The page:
The lack of foreboding and genuine horror is a severe issue in this game, making encounters with monsters feel either oddly crafted or downright boring... Not something you should be saying about a horror game that takes inspiration from some of the most iconic horror stories of all time. 

 

What Can Be Done? 

The short answer: Not much. 

Bloodborne is probably the best interpretation of Lovrecraft's work I've seen and probably the best we can hope to get because, in the long and short of it, I think Lovecraft created his stories in a way that perfectly suits the medium they were crafted for. 
They were to writing what Undertale is to video games, a creation that worked by using every tool their specific medium allows to create the best overall experience they can, meaning they cannot be faithfully translated from one medium to another. 

I really hope that the upcoming Call of Cthulhu is a great game, that it utilises Lovecraft's lore to its full potential while also crafting a narrative around it that feels involving and creepy. There has to be an air of menace to the game and its environments, but I am not holding my breath. 

While Bloodborne managed to make the creatures feel threatening and included well-thought-out themes present in the writings of Lovecraft, while Call of Cthulhu: Dark Corners of the Earth managed to partially adapt areas present in his work to the video game medium and while Amnesia: The Dark Descent translated the idea of going mad at the sight of hideous abominations, games are too different from Lovecraft's works to really click in a way that can prove successful, despite those examples I mentioned did a few things right.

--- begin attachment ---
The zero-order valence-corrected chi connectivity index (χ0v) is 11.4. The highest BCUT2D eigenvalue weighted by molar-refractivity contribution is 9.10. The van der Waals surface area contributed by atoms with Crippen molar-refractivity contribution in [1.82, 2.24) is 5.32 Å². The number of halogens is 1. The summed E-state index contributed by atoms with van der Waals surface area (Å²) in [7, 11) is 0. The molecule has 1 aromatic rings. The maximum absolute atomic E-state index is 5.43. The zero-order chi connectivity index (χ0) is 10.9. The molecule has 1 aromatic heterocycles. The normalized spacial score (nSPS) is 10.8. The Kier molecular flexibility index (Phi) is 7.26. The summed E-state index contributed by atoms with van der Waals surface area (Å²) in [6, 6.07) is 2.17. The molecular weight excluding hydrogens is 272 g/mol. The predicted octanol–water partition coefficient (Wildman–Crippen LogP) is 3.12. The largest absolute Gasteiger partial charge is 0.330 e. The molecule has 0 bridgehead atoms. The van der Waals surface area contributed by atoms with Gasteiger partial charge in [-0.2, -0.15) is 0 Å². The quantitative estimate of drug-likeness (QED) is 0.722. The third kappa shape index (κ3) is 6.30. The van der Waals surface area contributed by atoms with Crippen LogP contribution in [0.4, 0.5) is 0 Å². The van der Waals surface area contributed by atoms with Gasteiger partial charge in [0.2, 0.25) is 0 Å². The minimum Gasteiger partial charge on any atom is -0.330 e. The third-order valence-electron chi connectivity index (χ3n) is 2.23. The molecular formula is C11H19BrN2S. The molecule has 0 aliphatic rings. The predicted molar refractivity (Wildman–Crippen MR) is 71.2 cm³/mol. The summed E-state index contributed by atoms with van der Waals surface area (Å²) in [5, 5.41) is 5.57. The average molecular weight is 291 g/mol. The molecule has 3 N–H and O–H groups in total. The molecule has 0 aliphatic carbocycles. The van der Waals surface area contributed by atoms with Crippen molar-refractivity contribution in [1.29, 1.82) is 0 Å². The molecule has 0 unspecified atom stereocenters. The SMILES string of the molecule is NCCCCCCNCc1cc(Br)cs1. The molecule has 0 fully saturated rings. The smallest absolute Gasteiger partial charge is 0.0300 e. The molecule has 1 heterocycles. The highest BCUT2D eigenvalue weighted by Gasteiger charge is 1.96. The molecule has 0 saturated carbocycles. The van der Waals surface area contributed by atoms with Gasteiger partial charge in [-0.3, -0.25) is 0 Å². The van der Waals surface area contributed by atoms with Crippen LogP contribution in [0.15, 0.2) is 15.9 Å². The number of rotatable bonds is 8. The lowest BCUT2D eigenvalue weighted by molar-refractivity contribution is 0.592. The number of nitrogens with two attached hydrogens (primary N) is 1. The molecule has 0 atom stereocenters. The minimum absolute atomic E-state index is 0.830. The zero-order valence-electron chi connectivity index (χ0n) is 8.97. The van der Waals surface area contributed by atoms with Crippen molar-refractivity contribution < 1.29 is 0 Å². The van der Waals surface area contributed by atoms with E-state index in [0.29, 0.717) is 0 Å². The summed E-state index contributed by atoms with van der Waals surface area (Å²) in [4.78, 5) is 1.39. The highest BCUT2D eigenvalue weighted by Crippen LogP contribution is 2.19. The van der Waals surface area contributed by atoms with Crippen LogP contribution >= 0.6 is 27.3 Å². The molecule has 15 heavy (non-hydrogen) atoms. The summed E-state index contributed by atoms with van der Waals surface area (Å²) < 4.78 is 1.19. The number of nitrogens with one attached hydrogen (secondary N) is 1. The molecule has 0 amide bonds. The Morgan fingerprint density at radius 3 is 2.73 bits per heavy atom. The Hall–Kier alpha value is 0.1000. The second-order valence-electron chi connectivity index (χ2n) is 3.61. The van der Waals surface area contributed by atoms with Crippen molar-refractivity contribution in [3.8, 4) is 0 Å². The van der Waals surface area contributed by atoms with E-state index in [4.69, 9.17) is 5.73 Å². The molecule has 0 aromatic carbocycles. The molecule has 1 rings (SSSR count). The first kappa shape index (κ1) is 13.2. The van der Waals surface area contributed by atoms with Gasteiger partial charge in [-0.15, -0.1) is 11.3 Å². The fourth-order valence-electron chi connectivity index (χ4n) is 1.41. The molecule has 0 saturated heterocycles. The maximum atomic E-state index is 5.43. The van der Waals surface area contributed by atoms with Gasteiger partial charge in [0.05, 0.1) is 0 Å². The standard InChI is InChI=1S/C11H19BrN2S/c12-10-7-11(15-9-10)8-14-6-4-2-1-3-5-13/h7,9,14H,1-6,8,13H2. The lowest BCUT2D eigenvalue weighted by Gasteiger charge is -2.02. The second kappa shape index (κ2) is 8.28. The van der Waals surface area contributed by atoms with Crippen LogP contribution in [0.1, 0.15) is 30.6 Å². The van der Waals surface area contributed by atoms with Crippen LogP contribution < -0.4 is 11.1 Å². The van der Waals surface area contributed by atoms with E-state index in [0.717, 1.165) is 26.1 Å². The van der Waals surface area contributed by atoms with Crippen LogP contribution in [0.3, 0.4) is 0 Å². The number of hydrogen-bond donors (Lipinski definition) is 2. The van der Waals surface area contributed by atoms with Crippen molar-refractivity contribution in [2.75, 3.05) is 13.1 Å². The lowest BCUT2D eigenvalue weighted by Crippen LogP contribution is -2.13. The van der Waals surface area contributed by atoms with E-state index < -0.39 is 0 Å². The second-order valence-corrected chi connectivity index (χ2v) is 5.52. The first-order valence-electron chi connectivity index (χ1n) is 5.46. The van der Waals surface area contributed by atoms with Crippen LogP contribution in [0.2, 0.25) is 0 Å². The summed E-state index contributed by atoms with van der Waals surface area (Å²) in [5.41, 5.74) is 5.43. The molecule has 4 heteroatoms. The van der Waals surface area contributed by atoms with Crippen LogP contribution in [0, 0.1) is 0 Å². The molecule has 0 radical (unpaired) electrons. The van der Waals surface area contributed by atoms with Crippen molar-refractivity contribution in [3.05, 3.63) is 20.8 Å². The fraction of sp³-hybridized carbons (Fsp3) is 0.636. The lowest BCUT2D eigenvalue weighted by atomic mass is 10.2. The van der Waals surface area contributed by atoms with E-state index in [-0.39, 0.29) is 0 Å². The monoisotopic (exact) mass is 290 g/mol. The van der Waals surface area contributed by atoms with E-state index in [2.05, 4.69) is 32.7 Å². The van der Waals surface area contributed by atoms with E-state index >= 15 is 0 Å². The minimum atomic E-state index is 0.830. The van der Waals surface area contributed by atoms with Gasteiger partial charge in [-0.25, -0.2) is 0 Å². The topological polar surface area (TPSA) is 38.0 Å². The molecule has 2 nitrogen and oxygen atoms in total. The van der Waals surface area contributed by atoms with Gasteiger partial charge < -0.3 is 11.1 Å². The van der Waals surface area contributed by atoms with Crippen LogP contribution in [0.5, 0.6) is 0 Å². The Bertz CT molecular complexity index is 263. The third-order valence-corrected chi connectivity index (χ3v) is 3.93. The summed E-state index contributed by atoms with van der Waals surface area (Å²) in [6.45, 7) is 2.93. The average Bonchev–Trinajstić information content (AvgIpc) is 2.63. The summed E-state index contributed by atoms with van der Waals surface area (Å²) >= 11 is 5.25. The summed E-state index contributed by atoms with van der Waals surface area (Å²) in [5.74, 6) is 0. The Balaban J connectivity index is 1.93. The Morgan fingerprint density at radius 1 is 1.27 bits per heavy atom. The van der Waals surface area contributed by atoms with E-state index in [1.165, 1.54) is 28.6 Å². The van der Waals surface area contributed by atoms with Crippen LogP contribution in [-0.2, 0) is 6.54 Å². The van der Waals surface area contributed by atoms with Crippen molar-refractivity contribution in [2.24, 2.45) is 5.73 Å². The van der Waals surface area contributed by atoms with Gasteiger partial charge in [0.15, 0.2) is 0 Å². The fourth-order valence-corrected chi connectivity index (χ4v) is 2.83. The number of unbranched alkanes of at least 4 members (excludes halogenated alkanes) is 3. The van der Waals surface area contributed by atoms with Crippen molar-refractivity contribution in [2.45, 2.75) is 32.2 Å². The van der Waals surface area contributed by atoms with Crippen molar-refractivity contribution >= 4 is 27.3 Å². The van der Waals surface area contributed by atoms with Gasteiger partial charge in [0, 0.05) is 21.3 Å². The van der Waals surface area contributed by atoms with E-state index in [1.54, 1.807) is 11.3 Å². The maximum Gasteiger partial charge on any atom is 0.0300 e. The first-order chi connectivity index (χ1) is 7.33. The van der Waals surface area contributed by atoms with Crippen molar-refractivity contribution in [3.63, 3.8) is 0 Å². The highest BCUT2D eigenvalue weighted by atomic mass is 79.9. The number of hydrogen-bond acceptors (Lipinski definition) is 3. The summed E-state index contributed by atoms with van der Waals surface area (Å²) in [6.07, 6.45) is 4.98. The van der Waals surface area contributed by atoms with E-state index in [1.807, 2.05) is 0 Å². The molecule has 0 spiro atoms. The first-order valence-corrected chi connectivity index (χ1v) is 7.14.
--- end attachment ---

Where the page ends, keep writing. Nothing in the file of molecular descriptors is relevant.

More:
Bloodborne works so well because it has its own story but simply draws on themes detailed in Lovecraft's collection. 

I'm all for being proved wrong, hell I hope I am, but as detailed above there are so many problems that developers are forced to face when attempting to shift Lovecrafts stories from one medium to another. You do one thing right and automatically three things will go wrong and you're forced to be unfaithful to Lovecraft;s original vision. 

Storytelling issues are faced by anyone attempting to adapt works from one medium to another, it comes with the territory. Lovecraft's works are in a tough spot where they are incredibly well-written and still hold up all these years later, but will always suffer in one way or another when people attempt to translate the stories into a video game. 

I just hope nobody ever asks me to help translate a Lovecraftian story into another medium, because that prospect is more terrifying to me than anything that madman could ever hope to conjure up. 

 

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TheLimoMaker
TheLimoMaker   gamer profile

Hello there. I'm insane. From England. I love what you've done to your carpets. The horror genre means a great deal to me (mainly as they give me excellent ideas on how best to dispose of my e... more + disclosures